Fire-Fighting With Joint Experts in Criminal Proceedings

The use of joint experts in criminal proceedings involving the Health and Safety Executive helped Irwin Mitchell secure a better outcome for a business involved in an enormous fire.

The Incident

The recyclers ‘G’ suffered the blaze at its premises when an explosion occurred inside a machine that had been supplied by ‘P’. The machine was used to shred aerosol cans, paint tins, drums and similar containers. It was alleged that the machine did not have adequate ventilation.

Investigation and Prosecution

The consequent investigation by the Health and Safety Executive saw both companies prosecuted and fined for safety failures. On 28 July 2011, the parties appeared before His Honour Judge Teague QC at Chester Crown Court for sentence. Dan Stowers of Irwin Mitchell acted for G.

G was alleged to have breached their general duties to ensure the health and safety of its employees by undertaking inadequate risk assessments when the ventilation problems had arisen and failing to take reasonable action to prevent the fire spread. G pleaded guilty to an offence under section 2 of the Health and Safety at Work Act 1974. P was said to have designed, manufactured and supplied a machine that created a flammable atmosphere. P pleaded guilty to an offence under section 6(1)(a) of the same Act.

Slow Progress

G had entered a limited plea in December 2010 accepting the risk assessment failures. They denied all other allegations and the case was then adjourned for a 'Newton Nearing'. A number of highly technical issues were canvassed by two experts instructed by the Defence, and then considered by two experts instructed by the Health and Safety Executive. Despite a full and particularised further basis of plea, the Health and Safety Executive declined to accept the Defence contentions so the case was listed for a trial of the issues by a Judge alone.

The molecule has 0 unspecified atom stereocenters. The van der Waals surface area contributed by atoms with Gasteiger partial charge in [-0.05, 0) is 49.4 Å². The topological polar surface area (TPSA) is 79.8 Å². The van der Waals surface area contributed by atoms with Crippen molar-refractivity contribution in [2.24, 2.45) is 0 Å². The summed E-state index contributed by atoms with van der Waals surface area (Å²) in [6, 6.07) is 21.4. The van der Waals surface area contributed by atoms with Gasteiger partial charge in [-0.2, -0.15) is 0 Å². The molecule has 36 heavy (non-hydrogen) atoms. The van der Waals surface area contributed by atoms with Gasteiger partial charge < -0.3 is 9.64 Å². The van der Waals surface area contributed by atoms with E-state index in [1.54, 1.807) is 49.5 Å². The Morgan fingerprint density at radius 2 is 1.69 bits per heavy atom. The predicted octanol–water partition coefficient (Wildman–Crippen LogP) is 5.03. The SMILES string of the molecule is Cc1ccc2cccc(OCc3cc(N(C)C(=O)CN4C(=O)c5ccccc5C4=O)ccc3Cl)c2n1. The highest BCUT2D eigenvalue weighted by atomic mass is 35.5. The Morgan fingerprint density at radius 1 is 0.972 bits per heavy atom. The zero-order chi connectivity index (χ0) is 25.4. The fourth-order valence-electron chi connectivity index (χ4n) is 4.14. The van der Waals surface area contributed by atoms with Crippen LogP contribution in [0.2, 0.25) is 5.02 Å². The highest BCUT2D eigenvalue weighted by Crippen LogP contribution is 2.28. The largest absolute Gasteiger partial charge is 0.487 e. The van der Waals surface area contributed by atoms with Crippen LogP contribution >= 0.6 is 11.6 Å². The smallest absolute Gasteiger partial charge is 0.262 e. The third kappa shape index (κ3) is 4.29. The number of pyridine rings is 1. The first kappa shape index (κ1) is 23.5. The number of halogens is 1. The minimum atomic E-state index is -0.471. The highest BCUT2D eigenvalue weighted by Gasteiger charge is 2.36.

The Judge approved the proposed that the experts should meet to find a way forward. The parties were amenable to a joint meeting of experts, a practice normally reserved for civil proceedings, to see if the issues could be resolved without the need for a lengthy and costly hearing. Following the meeting issues were narrowed and the case was able to progress to sentence without a Newton Hearing.

The Result

In sentencing, His Honour Judge Teague QC fined P £50,000 and ordered them to pay £87,000 in costs. Accepting a number of mitigating points His Honour fined G £37.500, but then made a substantial reduction in the costs that had been claimed by the Health and Safety Executive from £135,000 to £50,000 saying that he was not convinced that all the costs were reasonable. It was also felt that the investigation and subsequent prosecution had drifted away from the truly relevant issues and that there was a need to guard against the ‘indiscriminate’ pursuit of all possible theoretical breaches of duty irrespective of their real importance.

Although G incurred costs in contesting allegations that were made by the Health and Safety Executive at the outset of the case, the Judge largely accepted the case as set out in the basis of plea and this resulted in a substantial reduction in fines and costs that would have otherwise resulted.

This is an example of what can be achieved by fighting the client’s corner on every point in difficult circumstances. An unusual avenue was followed for this type of case in order to achieve the best results given the impasse that had been reached. In light of the financial pressures facing the criminal justice system generally, it may well be worth reviewing and identifying more methods which would be transferable from civil practice into the criminal arena to save costs.

If you would like more information on this topic or an initial discussion with no obligation please call one of our partners: Sarah Wallace on 0207 421 3883 or 07808 899657, or Paul Haycock on 0114 274 4275.